A perfect storm of incentives is pushing hospitals to clean up their act. It is not enough to heal individual patients, they are discovering, without considering how their actions affect the health of their communities.
Particularly in the operating room (OR), reducing, reusing and recycling can have a huge impact in protecting the environment as well as reducing hospital costs. Reasons to trim waste output range from good public relations, to regulations, to employee demand.
"Most hospitals are nonprofit, community organizations, and communities have started stepping up to the plate," says Kai Abelkis, hospital sustainability coordinator at the two-campus Boulder (Colo.) Community Hospital, where he oversees a program that reduced waste by 40 percent annually from its 1995 level, and saves $600,000 per year.
Abelkis has found that staff members often initiate recycling programs. "It's a new generation of employees," he says. "Recycling is typical in their households. If they don't see recycling in the workplace, they speak up and ask for it."
Meanwhile, nonprofit organizations such as Practice Greenhealth encourage environmental awareness. One of Practice Greenhealth's newest members is HCA, Nashville, Tenn., which announced plans to appoint sustainability coordinators at each of its 163 hospitals.
U.S. hospitals generate 2 million tons of waste per year, says Geraldine Falacy, R.N., CNOR, at PeaceHealth, a seven-hospital system based in Bellevue, Wash., where recycling has been a long-standing practice. Falacy told the 2009 meeting of the American Society for Healthcare Environmental Services (ASHES) that reasons to minimize the amount of waste sent to landfills include cost reduction, but that it is also a factor in Joint Commission accreditation under the Environment of Care standards.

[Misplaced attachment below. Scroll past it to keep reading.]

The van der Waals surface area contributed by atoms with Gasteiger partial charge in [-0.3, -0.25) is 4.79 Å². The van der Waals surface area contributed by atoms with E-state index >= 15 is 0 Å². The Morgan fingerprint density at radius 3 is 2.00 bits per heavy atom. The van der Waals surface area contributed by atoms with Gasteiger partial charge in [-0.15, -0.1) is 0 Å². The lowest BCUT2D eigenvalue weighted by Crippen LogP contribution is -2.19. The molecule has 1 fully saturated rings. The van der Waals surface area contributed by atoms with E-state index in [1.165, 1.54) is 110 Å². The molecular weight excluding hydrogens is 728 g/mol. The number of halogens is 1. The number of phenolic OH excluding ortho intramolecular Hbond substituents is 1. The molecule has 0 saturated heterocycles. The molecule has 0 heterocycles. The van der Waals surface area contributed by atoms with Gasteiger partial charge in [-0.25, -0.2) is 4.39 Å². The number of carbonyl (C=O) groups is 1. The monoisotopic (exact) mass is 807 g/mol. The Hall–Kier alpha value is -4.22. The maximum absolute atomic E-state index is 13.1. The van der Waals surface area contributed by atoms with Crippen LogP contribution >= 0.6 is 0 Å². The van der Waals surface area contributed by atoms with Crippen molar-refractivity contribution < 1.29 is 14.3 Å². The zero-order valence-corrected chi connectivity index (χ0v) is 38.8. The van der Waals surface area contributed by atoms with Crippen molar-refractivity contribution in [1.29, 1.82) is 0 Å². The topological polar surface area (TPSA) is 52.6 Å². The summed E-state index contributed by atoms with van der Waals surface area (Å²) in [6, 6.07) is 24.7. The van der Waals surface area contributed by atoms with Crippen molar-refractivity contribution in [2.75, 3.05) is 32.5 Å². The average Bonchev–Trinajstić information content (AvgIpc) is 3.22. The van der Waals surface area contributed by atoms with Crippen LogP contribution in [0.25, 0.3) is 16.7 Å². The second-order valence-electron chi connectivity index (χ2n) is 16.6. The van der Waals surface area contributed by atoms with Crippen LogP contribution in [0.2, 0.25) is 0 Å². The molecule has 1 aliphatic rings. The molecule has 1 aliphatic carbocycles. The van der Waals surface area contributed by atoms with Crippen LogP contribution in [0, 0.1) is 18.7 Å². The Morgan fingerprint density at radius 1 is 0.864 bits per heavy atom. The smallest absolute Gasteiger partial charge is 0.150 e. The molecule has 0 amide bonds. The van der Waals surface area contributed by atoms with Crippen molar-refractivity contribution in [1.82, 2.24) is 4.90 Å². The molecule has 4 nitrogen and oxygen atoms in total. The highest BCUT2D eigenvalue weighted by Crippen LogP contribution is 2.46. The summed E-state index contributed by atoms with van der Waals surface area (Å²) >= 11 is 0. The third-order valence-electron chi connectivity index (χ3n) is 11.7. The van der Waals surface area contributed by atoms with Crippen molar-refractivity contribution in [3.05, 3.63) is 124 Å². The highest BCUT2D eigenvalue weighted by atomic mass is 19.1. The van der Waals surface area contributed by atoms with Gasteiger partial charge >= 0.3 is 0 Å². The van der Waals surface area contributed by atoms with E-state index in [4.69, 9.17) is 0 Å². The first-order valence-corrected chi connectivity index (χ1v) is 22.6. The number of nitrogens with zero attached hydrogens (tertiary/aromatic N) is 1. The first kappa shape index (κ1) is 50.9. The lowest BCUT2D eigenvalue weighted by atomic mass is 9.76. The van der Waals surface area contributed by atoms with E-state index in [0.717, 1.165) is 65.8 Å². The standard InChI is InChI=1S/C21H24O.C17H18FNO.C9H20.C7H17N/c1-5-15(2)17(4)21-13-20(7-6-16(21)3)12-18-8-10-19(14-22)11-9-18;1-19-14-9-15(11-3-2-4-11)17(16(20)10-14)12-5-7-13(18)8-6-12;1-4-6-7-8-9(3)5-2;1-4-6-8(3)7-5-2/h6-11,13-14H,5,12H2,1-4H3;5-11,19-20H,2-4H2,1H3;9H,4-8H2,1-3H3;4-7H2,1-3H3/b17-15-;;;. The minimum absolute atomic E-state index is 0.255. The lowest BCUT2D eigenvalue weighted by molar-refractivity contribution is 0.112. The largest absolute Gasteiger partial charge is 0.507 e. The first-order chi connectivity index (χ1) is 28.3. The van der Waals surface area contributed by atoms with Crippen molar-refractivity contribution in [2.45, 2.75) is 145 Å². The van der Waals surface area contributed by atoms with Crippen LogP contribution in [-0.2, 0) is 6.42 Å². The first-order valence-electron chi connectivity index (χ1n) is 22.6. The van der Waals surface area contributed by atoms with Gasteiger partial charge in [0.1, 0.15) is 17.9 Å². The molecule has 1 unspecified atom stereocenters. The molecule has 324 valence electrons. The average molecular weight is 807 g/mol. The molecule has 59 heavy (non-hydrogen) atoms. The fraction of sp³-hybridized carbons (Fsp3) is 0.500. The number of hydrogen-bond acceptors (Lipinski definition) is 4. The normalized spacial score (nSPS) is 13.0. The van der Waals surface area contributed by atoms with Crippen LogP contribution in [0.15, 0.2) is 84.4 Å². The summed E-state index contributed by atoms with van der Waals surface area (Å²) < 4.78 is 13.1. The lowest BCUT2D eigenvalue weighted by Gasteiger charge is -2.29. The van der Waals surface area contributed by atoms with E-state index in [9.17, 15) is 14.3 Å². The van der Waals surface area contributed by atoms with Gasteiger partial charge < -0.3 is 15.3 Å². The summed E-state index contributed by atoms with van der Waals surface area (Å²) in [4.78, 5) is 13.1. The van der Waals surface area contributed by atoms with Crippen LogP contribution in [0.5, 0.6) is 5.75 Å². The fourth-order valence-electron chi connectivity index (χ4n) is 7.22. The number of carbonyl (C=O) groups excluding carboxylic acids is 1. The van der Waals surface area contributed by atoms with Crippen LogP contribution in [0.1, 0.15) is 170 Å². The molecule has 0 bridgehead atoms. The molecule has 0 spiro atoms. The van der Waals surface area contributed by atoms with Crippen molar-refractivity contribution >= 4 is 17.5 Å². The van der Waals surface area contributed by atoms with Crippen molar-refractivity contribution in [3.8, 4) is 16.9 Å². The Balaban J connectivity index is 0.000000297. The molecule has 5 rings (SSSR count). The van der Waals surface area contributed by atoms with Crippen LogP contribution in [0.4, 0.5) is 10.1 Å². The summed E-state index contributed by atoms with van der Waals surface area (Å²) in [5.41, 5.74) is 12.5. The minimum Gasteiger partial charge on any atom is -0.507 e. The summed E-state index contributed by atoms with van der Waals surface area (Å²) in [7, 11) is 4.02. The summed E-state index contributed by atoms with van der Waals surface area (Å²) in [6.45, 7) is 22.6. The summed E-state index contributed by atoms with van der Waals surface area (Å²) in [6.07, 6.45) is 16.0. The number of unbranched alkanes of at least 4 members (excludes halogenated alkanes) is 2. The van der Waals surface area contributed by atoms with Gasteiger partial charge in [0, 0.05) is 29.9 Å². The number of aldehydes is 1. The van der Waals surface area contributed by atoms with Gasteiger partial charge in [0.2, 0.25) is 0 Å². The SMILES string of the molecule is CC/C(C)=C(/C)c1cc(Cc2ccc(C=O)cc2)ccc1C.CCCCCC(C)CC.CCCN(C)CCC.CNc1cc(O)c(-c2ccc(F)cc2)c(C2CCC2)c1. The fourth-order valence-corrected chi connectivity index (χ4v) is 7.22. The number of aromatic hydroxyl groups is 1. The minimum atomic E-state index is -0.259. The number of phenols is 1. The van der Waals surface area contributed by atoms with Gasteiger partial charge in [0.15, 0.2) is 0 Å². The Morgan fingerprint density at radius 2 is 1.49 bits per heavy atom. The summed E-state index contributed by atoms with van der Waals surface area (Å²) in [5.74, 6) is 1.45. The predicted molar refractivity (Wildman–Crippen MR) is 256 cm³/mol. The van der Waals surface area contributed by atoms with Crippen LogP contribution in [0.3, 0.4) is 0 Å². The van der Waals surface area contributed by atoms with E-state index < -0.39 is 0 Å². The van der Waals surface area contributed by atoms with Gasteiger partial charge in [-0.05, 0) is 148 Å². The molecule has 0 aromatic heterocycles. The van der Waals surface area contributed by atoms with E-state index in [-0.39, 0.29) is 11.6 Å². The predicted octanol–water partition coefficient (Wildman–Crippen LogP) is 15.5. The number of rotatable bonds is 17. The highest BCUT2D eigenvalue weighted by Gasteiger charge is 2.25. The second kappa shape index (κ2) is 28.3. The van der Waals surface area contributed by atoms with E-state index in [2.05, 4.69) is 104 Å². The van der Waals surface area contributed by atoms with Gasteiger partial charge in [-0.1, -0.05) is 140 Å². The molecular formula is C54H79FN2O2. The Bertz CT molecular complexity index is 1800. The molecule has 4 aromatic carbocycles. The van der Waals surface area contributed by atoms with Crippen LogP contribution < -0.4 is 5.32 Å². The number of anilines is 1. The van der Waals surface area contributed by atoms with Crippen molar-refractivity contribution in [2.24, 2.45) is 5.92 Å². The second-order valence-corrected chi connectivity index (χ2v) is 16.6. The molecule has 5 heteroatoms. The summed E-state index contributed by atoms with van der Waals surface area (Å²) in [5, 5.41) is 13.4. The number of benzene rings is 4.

One way to reduce waste, she told them, is to reduce the use of packaging and disposable supplies. "Reducing what comes in the front door directly affects what leaves out the back door," she noted.
At first, there will be an investment in reusable products and collection bins for recycling. Obtain data, she urged, on the recycling process, costs and the resources available to accept waste. Then, recruit "champions" among physicians and OR nurses.
ASHES Executive Director Patti Costello says that communication and collaboration are critical for OR nurse and environmental services managers seeking to recycle. "You can be environmentally sustainable in the OR," she says. "But success is dependent on the culture and relationship with surgeons and anesthesiologists. Understanding each other's space, concerns and goals will go a long way in affecting sustainable outcomes."
Like Abelkis, Mark Mason found employee requests to be the driving force behind recycling. Mason is administrative director of patient and support services at Beaumont Hospital, a Troy, Mich., facility that is part of a three-hospital system in Michigan.
After fielding phone calls from employees and colleagues, Mason formed a "Green Team" in August 2008. Anyone who called him asking about recycling was invited to join the team and help plan a systemwide program.
The initial effort began on the Troy, Mich., campus, where a building expansion gave Mason the opportunity
to install a 1,500-square-foot recycling drop-off center. The hospital crushes cardboard, plastic, metal and other materials for transport to a local recycler and a national firm.
In ORs, the focus is on waste generated before the procedure, such as blue wrap and paper. "That took about 80 percent of the waste," Mason says. He is also re-educating staff on what items should not be placed in medical waste containers.
This year, he says, "we're refining our processes and getting more people involved."